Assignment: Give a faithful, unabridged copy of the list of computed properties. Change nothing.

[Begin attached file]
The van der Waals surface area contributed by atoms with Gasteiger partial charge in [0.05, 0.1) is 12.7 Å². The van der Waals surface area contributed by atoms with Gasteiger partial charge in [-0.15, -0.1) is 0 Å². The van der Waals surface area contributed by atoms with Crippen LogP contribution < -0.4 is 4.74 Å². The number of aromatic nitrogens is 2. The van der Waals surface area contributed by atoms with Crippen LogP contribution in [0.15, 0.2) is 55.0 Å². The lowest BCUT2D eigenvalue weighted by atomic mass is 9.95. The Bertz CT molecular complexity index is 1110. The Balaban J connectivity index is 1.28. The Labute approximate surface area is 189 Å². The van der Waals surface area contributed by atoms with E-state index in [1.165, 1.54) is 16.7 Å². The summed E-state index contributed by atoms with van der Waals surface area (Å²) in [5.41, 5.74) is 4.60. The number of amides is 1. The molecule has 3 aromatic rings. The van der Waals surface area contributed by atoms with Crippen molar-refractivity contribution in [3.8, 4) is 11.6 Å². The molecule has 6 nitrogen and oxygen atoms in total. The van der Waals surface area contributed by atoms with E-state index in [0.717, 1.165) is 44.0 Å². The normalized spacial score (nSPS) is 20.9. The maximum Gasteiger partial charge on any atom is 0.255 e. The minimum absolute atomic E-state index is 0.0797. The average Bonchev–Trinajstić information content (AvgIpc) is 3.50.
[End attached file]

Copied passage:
The van der Waals surface area contributed by atoms with Gasteiger partial charge in [0.05, 0.1) is 12.7 Å². The van der Waals surface area contributed by atoms with Gasteiger partial charge in [-0.15, -0.1) is 0 Å². The van der Waals surface area contributed by atoms with Crippen LogP contribution < -0.4 is 4.74 Å². The number of aromatic nitrogens is 2. The van der Waals surface area contributed by atoms with Crippen LogP contribution in [0.15, 0.2) is 55.0 Å². The lowest BCUT2D eigenvalue weighted by atomic mass is 9.95. The Bertz CT molecular complexity index is 1110. The Balaban J connectivity index is 1.28. The Labute approximate surface area is 189 Å². The van der Waals surface area contributed by atoms with E-state index in [1.165, 1.54) is 16.7 Å². The summed E-state index contributed by atoms with van der Waals surface area (Å²) in [5.41, 5.74) is 4.60. The number of amides is 1. The molecule has 3 aromatic rings. The van der Waals surface area contributed by atoms with Crippen molar-refractivity contribution in [3.8, 4) is 11.6 Å². The molecule has 6 nitrogen and oxygen atoms in total. The van der Waals surface area contributed by atoms with E-state index in [0.717, 1.165) is 44.0 Å². The normalized spacial score (nSPS) is 20.9. The maximum Gasteiger partial charge on any atom is 0.255 e. The minimum absolute atomic E-state index is 0.0797. The average Bonchev–Trinajstić information content (AvgIpc) is 3.50.